Doctor's Note

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  • Veguyan


    • Michael Greger M.D.

      What struck you in particular?

  • Toxins

    T. Colin Campbell, Caldwell Essylsten and the doctors of their kind appearing in Forks Over Knives claim that olive oil is not healthy. What are your thoughts on this?

    • foxfyr

      They are right on the money.
      And don’t limit it to simply Esselstyn & Campbell. McDougall, R. Vogel, L. Rudel, & myriad others agree.

      • Scott

        What about saturated fat in whole plant foods? Is that damaging endothelial cells to?

  • I’ve heard a lot of wishy washy info about olive oil too. It’s good for you…it’s bad for you, back and forth. I still choose it over all other oils but would love to learn more. How much is too much of this oil? Is there anything to be concerned about in using it? I can’t believe the bunny batter idea. That is horrifying!

    • Toxins

      The idea is to eat whole foods plant based and oil does not fit this criteria. Oil apparently damages your epithelial cell wall in your veins which keeps things running smooth and allows your blood vessels to expand and contract properly. T. Colin Campbell explains this on his lecture on “how to be heart attack proof”.

      • foxfyr

        Please see Caldwell Esselstyn’s “How to make yourself heart attack proof”.

      • Brent Naseath

        I’ve read Dr. Campbell’s material and Esselstyn’s material. They generalize studies on a few oils to all oils. Aside from those who tout the benefits as “an expert” who has studied what everyone has written, there are many people who make comments on all of the videos and articles about coconut oil how they had their HDL and LDL tested after starting on coconut oil and they improved dramatically. Personally, my doctor said I have better cholesterol levels than a 25 year old and I am almost 60, but I am also a raw vegan so that doesn’t prove the coconut oil I take helps. If you (or anyone else reading this) can show me a study where they did the same tests as on animal fats etc. on cold pressed virgin coconut oil and demonstrated that it actually damaged the epithelial cells rather than just extrapolating from tests on other oils, I would greatly appreciate it. Please believe me, I am not saying this to challenge anyone’s statements, I just am not sure such generalizations are always valid and I would like to see a study or experiment validating their assumptions. Thanks in advance!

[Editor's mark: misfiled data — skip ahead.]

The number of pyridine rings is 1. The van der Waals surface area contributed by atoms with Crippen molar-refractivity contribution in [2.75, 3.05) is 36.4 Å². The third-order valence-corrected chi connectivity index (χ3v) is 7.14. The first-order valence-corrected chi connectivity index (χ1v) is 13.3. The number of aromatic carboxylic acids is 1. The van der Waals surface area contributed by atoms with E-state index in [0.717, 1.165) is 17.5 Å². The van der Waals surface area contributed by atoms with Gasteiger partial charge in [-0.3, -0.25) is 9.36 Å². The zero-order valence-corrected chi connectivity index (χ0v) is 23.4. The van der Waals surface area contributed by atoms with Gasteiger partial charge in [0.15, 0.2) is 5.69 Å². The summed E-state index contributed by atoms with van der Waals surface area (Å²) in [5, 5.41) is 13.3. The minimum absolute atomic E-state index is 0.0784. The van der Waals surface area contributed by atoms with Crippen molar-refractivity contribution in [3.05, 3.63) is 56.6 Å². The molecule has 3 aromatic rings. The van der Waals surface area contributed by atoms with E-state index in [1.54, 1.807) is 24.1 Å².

• yurple

    If one is going to eat oil to some degree, what are the best and worst oils to eat? This video seems to indicate that olive oil is not harmful, but is it helpful? If not, where did that widespread idea come from? How about other oils? Please advise.

    • Toxins

      Excellent Questions yurple and maybush1!
      Although this video says olive oil had no effect on health, one must consider other studies as well and how one defines health. All oils are basically liquid fat. They are empty of phytonutrients, vitamins, minerals and fiber. They contain only fat and calories. Oil is the definition of empty calories, food without nutrition. Check out this excellent short video with Jeff Novick discussing this topic, specifically on olive oil.
      If you don’t care about fat, and are more interested in oil’s damage, Dr. Caldwell Essylsten provides this answer. According to Caldwell Essylsten, all oils, including olive oil, cause damage to your endothelial cells within your blood vessels. These cells are very important, as they are responsible for contracting and expanding your blood vessels as well as keeping your blood running smoothly. A damaged endothelial cell wall means low performance during physical activity as well as an increased risk in heart attack since a healthy endothelial cell wall does not allow arterial blockages to form. You can see that video here Nuts, on the other hand, are extremely nourishing and health promoting. They provide you with the necessary fat intake you need for proper nutrient absorption and health. Check out Dr. Greger’s video about it here:
      Olive oil can be considered the healthiest of the oils, but it is not health promoting. The idea came from studying the Mediterranean diet. But not just any Mediterranean diet, specifically in the island of Croatia. They ate a primarily plant based diet with some meats and used olive oil in their foods. They were much healthier than Americans at the time and people were wandering why this was so. To mimic them, people began to use olive oil (the whole “plant” idea didn’t transfer over I guess). This was done in the earlier years of the 1900’s. Now, Croatia is much more Americanized and they are getting just as sick as the average American.